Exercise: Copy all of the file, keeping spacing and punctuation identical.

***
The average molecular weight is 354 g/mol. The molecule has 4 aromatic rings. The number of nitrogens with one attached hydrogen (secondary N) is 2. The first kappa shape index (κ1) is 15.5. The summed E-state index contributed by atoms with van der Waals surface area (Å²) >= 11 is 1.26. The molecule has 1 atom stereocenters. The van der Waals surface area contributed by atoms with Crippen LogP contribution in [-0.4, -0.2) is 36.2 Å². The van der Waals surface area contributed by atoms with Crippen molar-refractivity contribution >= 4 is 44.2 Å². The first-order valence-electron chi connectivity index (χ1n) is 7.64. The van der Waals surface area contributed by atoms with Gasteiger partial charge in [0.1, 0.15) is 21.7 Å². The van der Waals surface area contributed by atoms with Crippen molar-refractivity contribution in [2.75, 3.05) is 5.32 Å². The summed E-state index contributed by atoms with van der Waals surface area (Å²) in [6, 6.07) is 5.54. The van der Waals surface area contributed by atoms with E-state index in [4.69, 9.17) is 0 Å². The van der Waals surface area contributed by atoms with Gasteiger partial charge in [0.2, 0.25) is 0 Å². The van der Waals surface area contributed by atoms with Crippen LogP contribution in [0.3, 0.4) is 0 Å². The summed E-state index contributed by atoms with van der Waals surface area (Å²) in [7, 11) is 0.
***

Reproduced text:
The average molecular weight is 354 g/mol. The molecule has 4 aromatic rings. The number of nitrogens with one attached hydrogen (secondary N) is 2. The first kappa shape index (κ1) is 15.5. The summed E-state index contributed by atoms with van der Waals surface area (Å²) >= 11 is 1.26. The molecule has 1 atom stereocenters. The van der Waals surface area contributed by atoms with Crippen LogP contribution in [-0.4, -0.2) is 36.2 Å². The van der Waals surface area contributed by atoms with Crippen molar-refractivity contribution >= 4 is 44.2 Å². The first-order valence-electron chi connectivity index (χ1n) is 7.64. The van der Waals surface area contributed by atoms with Gasteiger partial charge in [0.1, 0.15) is 21.7 Å². The van der Waals surface area contributed by atoms with Crippen molar-refractivity contribution in [2.75, 3.05) is 5.32 Å². The summed E-state index contributed by atoms with van der Waals surface area (Å²) in [6, 6.07) is 5.54. The van der Waals surface area contributed by atoms with E-state index in [4.69, 9.17) is 0 Å². The van der Waals surface area contributed by atoms with Gasteiger partial charge in [0.2, 0.25) is 0 Å². The van der Waals surface area contributed by atoms with Crippen LogP contribution in [0.3, 0.4) is 0 Å². The summed E-state index contributed by atoms with van der Waals surface area (Å²) in [7, 11) is 0.